For Robson Green fishing is not escaping life, it’s an immersion in life

Save articles for later

Add articles to your saved list and come back to them any time.

Robson Green is one of British TV’s most recognisable faces, having starred over the last three decades in shows such as Soldier Soldier, Wire in the Blood and Grantchester – as well as being a chart-topping singer. Right now he’s playing himself and pursuing his passion with friend and fellow actor Jim Murray in Robson and Jim’s Fly Fishing Adventures. This interview was done while Green was in Australia for the World Recreational Fishing Conference and Expo

Robson Green, Jim Murray and a fish.Credit: SBS

This is very exciting for me, and possibly even more exciting for my mother, who is in love with you.

Well, A: she’s only human, and B: I admire your mother’s taste in men.

I’ll let her know. Now there’s a media law that says interviewers have to ask celebrities how they like Australia. So how do you like Australia?

It’s kind of my 30th visit, so I know it quite well. I’ve done many an Australian adventure in my time. It’s kind of my second home, and a place that I gravitate towards. In Australia, I always feel at home. I started to learn that home isn’t the house you live in, or the city that surrounds you – it’s a feeling. And I really do feel at home in Australia. It’s the vibe. Why do I feel at ease on this big island at the bottom of the earth? I dunno why, I can’t articulate it. But maybe it’s because I gravitate to these extraordinary fishing locations that are some of the best on the planet.

You’re an actor, you’re a singer, you’re a TV presenter, but as a fisherman you get to do your passion for a job, and that’s kind of a sign that you’ve made it in the business isn’t it?

Robson Green as Geordie Keating and Tom Brittney as Reverend Will Davenport.Credit: Kudos Film and ITV

It is interesting that as I hit the last third of my life, I’m able to choose, and I’m able to do something that is normal, that by design I think we’re meant to do. When you think about what actors do, all we do is fake sincerity in front of the lens. If you can fake sincerity as an actor, you’ve cracked it. I’m not a detective. I’ve played an astronaut, I’ve been a bloody werewolf. I’ve been a soldier.

So just to be clear: you have no experience being a werewolf in your personal life?

No I haven’t, so trying to fake that was pretty tough. Probably one of the biggest asks I’ve ever had.

So these days you find yourself more attracted to the jobs where you get to be yourself, and you don’t have to do the faking?

Absolutely. I mean, I truly believe that we’re meant to immerse ourselves in the outdoors. It doesn’t take a Cambridge professor to realise that we’re made of water, our brains are 73 per cent water, so maybe being next to water and hearing water triggers a mechanism that tells us we’re in the right place. I’m so privileged, I’m so fortunate, and I know there are so many people going, you utter bastard, just look at you. Travelling to Australia or 28 states in America or every country in South America. I feel like I’m so fortunate to be able to do something that I genuinely enjoy. It’s not an escape from life, it’s a greater immersion in life. I still get offers of drama, and I’m about to embark on another one, but in the schedule I go, “OK I’ll be taking those two weeks off because I’ll be going fishing”.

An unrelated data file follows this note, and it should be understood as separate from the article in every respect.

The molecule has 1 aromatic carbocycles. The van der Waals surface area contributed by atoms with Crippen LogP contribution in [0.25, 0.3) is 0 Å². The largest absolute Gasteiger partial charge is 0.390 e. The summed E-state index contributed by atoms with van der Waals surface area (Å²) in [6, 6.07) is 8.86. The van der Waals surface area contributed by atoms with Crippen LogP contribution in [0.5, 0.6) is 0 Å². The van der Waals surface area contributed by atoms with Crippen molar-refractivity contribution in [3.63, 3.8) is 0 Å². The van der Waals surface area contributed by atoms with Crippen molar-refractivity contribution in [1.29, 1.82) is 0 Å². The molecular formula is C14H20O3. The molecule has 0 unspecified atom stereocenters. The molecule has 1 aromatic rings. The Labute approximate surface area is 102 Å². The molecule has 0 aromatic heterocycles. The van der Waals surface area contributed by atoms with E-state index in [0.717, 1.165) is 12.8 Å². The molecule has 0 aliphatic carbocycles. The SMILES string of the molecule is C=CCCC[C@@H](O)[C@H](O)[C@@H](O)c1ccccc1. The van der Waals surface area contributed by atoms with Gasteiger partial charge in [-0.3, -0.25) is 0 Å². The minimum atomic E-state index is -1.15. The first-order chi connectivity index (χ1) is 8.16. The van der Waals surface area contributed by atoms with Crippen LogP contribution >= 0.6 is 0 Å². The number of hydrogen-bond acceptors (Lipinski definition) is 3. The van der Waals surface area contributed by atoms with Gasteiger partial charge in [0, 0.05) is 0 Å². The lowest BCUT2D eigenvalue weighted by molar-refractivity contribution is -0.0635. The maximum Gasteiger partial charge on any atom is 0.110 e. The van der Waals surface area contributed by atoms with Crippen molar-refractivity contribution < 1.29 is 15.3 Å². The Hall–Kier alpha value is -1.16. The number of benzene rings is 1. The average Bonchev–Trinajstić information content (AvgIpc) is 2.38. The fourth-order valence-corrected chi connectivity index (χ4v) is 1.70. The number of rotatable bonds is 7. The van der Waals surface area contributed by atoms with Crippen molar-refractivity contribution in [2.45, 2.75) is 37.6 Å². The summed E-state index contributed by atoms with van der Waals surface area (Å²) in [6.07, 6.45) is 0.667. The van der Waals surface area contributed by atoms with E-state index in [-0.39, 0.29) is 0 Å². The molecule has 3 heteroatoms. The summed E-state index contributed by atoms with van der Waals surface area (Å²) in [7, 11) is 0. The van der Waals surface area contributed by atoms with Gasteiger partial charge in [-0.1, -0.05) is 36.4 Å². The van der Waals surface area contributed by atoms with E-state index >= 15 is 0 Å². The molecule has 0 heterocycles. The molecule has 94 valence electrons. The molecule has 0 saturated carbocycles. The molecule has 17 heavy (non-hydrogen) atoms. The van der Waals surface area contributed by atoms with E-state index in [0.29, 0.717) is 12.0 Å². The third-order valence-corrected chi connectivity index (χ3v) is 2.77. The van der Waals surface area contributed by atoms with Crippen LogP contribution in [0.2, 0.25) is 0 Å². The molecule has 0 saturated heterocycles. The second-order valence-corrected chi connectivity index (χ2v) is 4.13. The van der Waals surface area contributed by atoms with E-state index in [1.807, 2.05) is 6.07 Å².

You also seem to be passionate about promoting where you’re from, in Northumberland. Is that a point of pride, to highlight that region to the world?

Yeah, because for the first time ever, we now have a commissioning editor in the north-east of England. The north-east of England is a huge region. It’s like Western Australia, in terms of proportion. So for the first time you have an avenue of opportunity which never existed when I was a kid. We never had an infrastructure where we could go and develop and train and move on to the next step. The structure wasn’t there. To be able to have the means of production, to have a commissioning on your doorstep … because you know, a train journey down to London is four hundred quid. That’s a lot of money. A flight is $1400 Australian. To have a commissioning editor in the north-east, to showcase the north-east, to employ people from this region who have the talent but never had the opportunity – I get a bigger kick out of that than telling the story. It’s just a great thing to be part of.

You talk about how great it is to do normal things, but how do you feel about abnormal things, like being forced to talk to strangers to promote your show? Seems like the kind of thing that could get very annoying and tedious.

No, no, no. It’s called showbusiness. There was one time when a third of your budget – be it theatre, be it television, be it film – was spent on promotion. You have to invite people to the party. And believe you me, I’ve avoided promotion when I know the show’s a stinker.

So we can be sure the new one’s not, then.

No, it’s not! I like celebrating everything I’m involved in, and being executive producer and being the owner of the company that makes the shows, it’s important you invite people to it. I don’t see it as a chore in any way.

Robson Green’s British Adventure is on SBS, 8.30pm, Friday.

Find out the next TV, streaming series and movies to add to your must-sees. Get The Watchlist delivered every Thursday.

Most Viewed in Culture

From our partners

Source: Read Full Article